3. Jim

    Aaron:
    Your argument which is couched in terms of seemingly obvious facts, which draw one to conclude Vancouver is underpriced relative to its global desirability, is spurious at best.
    Affordability indexes have as a key component income. So our low incomes raise our unaffordabilty and, to me ,automaticaly lower our desirability as a place to live. I have been to Moscow and you have to be super elite to live even decently there. Put another way, only the calous and greedy could call Vancouver “world class” and “underpriced”, as they drive by the homeless and malnourished, which populate our city streets. When global news stations do their inevitable color commentary on “The Olympic City” will they drive through East Hastings? What wil be the impact on Vancouver property values in the eyes of the world then? Negative I think.

  4. coco

    Higher gas prices will increase costs of goods. Higher property taxes, higher government payroll increases municipal and provincial, a new green tax coming soon to your gas and electric bills, talk of increasing the translink gasoline tax again. Increasing home prices.

    How much can you actually sqeeze the consumer before they stop spending?

    The real estate market is propped up by the little guys, not the million dollar home buyers. If average single family home price rises to a million dollars, there would sure be a lot of unemployed realtors around.

  5. I love those city ranking reports – they’re so arbitrary. I’d like to see a report ranking cities based on how residents named ‘Dave’ respond to telephone surveys about their feelings on Monday evenings.

    The magazine ‘MoneySense’ recently ranked Canadian cities based on three criteria: economic, leisure and real estate – Vancouver ends up on that list as the 69th best city in all of Canada. Thats four whole places above Sarnia! I guess they don’t have the best real estate anywhere like we do!

  6. Jaymo

    What methodology is used to arrive at the relative cost of living? Our affordability index for housing ranks as one of the worst in the world (13th), worse than New York(18th). This study looks at median family income and the median house price.

    The study can be found here:

    http://www.demographia.com/dhi-ix2005q3.pdf

  7. coco

    I sure would like to see those daily sales numbers broken down into the number of condos, townhouses and single family homes sold. Seeing these numbers would speak volumes what type of buyer is actually supporting the market at these price levels and what is actually selling.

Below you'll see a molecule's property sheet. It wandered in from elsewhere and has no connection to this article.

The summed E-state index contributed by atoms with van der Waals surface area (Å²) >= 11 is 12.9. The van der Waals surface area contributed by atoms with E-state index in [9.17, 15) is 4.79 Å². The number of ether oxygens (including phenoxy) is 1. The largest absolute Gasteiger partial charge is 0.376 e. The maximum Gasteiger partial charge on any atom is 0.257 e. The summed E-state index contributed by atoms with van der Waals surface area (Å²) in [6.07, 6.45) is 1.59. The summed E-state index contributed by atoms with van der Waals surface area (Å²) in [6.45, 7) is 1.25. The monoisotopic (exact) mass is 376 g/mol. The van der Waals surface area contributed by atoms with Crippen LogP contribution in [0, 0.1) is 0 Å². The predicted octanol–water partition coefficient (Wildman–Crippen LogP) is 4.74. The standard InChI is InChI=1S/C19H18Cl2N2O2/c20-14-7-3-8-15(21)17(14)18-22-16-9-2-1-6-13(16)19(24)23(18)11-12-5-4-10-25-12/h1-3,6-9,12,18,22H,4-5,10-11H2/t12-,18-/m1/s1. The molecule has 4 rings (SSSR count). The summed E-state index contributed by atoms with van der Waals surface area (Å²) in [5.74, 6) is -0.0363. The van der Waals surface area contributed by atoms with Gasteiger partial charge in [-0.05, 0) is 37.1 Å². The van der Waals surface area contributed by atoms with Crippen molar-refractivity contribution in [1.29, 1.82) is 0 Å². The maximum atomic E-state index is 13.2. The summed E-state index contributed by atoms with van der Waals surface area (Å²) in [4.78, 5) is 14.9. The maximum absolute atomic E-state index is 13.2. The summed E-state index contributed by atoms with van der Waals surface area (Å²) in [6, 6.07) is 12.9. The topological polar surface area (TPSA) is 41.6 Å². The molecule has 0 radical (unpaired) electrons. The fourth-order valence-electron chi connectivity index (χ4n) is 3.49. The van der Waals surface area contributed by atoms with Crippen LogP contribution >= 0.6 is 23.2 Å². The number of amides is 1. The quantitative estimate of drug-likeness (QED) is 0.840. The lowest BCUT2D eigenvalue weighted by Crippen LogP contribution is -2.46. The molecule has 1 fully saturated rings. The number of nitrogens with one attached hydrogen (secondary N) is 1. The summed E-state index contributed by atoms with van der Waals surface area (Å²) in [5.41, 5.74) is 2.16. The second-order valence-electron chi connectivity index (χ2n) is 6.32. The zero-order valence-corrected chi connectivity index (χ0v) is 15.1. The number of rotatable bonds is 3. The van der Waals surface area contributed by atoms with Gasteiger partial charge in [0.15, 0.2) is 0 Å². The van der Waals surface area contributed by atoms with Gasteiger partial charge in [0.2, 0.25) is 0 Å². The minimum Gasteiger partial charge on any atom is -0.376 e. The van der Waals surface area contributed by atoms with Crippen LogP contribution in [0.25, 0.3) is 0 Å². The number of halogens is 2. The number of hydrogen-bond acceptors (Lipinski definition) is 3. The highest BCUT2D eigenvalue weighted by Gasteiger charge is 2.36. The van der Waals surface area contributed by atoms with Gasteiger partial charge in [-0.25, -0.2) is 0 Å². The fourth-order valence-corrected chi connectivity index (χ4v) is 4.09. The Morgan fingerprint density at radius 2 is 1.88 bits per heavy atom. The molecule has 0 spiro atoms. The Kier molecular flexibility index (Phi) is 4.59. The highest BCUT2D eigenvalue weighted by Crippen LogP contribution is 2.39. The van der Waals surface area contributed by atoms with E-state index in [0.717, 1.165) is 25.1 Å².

8. aaronbest

    Jaymo: Do you see a common thread among the “25 Most Unaffordable Housing Markets”? The common thread is, they are all destination cities.

    Can you say the same thing about the “Affordable Housing Markets”?

  9. aaronbest

    “The magazine ‘MoneySense’ recently ranked Canadian cities based on three criteria: economic, leisure and real estate – Vancouver ends up on that list as the 69th best city in all of Canada.”

    Pope do you have the link to this story?

  10. aaronbest

    Thanks guys/gals

  11. ..and agent will just sent me the REBGV stats for April:
    http://vancouvercondo.info

    Whaddya know? Look at those prices go!

  12. Jaymo

    When you say ‘destination’ city, what exactly does that mean? Follow the link to and you’ll see that several of those ‘destination’ locales are suffering declines in housing prices despite that vacuous status.

    http://www.macromarkets.com/csi_housing/MSA/los_angeles.asp

    Using terms like ‘destination city’ or ‘world class’ is fine for travel brochures, but can intangibles such as these be used to judge the long term health of the housing market in Vancouver? Can they prop up prices beyond every imaginable economic measure? Don’t get me wrong, I am not a Vancouver basher. I love living here but let’s be honest, it rains a hell of a lot. For the last six winters I have gone on 3 week (or greater) vacations.

    Finally, when seemingly objective studies on the relative quality of life of cities have results that totally contradict each other what use are they?

  13. Joel

    Jaymo,

    Just a note regarding this report:

    http://www.demographia.com/dhi-ix2005q3.pdf

    It doesn’t cover the world, it covers a handful of countries in the English-speaking world. Even some newspapers made the same mistake – calling it a world study – when it came out.